Week 8: Defang stories that scare

Stop self-terrorizing yourself with worst-case scenarios and "hidden dangers.” |  The Metropolitan Museum of Art .

Stop self-terrorizing yourself with worst-case scenarios and "hidden dangers.” | The Metropolitan Museum of Art.

Last week I shared tips for keeping parenting news out of your inbox and social media feeds. But despite your best efforts, some of those stories are going to sneak through. In fact, you’re likely to find many of them yourself when you’re up in the middle of the night googling your parenting questions.

That’s why it’s helpful to know what kinds of parenting stories you’re going to see most often, and how to interpret them.

If you’re reading this pregnancy calendar, you are also probably the kind of person who already owns a few parenting books. If so, you’re likely to have read about one hidden danger: the hair tourniquet. A stray hair on the floor or crib can wind its way around your baby’s tiny toe as many as 100 times, cutting off circulation and sometimes resulting in amputation.

The hair tourniquet is the perfect example of a “hidden danger” story. Stories like these terrify new parents into changing their behavior with clickbait titles like “Hidden Danger That Can Permanently Harm Your Baby.” That’s the actual title Parents gave to their coverage of hair tourniquets.

Reading that probably makes you even more terrified of postpartum hair shedding. You may have even opened a tab to research the most whisper-quiet yet somehow also most effective vacuum cleaners to keep all that hair away from tiny toes. 

The best advice about hidden dangers is probably to ignore them, but that’s nearly impossible to do because their clickbait titles lodge into your brain. The best strategy you can employ when you learn of a new nursery hidden danger is not to put it out of your mind, but to think about it more. Turn that scary story into a word problem and suddenly it won’t look so scary.

1. Over how many years did the cases take place?

Many reports of scary hidden dangers open with how many children were injured, but that information in itself is usually insufficient to know how dangerous something is, because although we know the number of cases, we don’t know when they took place.

For example, if I told you that 100 children died from eating succulents, you’d start worrying about the tiny plants on your own desk. 100 would sound much less scary if I told you that those 100 deaths took place over a period 200 years. They’d sound much much scarier if I told you that they’d all occurred in the last 10 days.

Back to the hair tourniquets. If you read the abstract of the first academic paper that reported on hair tourniquets, you’ll learn that the researchers identified 66 cases of hair tourniquets, including the six they reported from their own practices. They do not, however, explain when those cases came from, just that they found 60 cases discussed in medical literature. Looking at their list of references, however, shows that the first of those case reports appeared in The Lancet in 1832, meaning that the 60 case reports stretched over a period of 156 years.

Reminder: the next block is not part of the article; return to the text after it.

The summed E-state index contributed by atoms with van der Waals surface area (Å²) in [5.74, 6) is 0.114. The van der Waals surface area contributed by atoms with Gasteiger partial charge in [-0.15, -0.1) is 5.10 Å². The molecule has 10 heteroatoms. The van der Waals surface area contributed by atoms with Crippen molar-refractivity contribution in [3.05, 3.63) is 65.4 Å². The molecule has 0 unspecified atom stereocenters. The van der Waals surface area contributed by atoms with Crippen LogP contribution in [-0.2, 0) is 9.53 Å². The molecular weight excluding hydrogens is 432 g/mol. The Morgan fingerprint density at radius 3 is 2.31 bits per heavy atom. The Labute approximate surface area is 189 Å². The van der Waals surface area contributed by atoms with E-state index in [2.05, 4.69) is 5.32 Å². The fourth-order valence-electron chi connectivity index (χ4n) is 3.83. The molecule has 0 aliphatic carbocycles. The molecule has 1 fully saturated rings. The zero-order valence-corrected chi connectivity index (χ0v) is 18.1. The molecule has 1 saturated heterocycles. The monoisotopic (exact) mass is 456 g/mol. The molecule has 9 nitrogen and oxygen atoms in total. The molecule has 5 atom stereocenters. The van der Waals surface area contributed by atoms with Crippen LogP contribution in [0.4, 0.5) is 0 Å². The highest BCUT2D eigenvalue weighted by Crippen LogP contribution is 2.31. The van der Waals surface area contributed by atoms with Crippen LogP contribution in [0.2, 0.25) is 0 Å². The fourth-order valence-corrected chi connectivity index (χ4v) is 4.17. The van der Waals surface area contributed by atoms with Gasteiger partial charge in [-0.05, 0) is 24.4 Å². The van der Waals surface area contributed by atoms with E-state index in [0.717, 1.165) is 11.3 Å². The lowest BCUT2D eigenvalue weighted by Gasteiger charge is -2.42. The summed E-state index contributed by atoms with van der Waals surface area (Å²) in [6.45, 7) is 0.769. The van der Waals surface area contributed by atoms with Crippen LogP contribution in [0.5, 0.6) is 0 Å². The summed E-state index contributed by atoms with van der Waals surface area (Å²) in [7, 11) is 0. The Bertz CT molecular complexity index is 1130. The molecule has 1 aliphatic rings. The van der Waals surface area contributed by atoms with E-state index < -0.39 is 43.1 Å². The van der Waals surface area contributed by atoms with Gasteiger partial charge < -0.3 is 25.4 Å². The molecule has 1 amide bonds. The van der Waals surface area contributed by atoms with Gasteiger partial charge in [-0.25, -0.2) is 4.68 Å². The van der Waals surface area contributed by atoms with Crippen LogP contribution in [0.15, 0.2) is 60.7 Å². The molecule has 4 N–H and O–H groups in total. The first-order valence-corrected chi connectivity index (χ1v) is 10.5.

2. How many children were permanently injured or killed?

The researchers’ study began in their own practices, where they identified six children with hair tourniquets. In all six of those cases, “in spite of the worrisome appearance” of the affected appendages, the children recovered with no lasting problems.

Of the other cases the researchers reviewed, toe tourniquets generally did not result in complications, while finger and penile tourniquets did sometimes result in complications. But the case reports included here were so old that the penile case numbers shouldn’t necessarily be trusted: some of the injuries resulted from mothers attempting to halt “eneuresis”; that is, they'd applied the tourniquets on purpose to prevent bedwetting. 

In other words, this study should be *good* news about hair tourniquets, that somehow turns into bad news in the form of news reports. The authors are saying that hair tourniquets look dangerous, but with prompt attention and proper management, children turn out fine.

3. Who is the paper for? Why was it written?

This last question may be the most important one, but the one most often overlooked in news reports about hidden dangers. The hair tourniquet paper linked above wasn’t written to warn parents about a hidden nursery danger. It was written to other pediatricians to recommend how to proceed when they encounter patients with hair tourniquets: prompt removal of the hair.

So, what should you do to prevent hair tourniquets? Nothing, really. You don't need to panic and remove all hair and mitten fibers from your nursery. You just need to generally keep an eye on your baby, and seek medical treatment if your baby starts noticeably swelling. 

And stop clicking on articles about hidden dangers.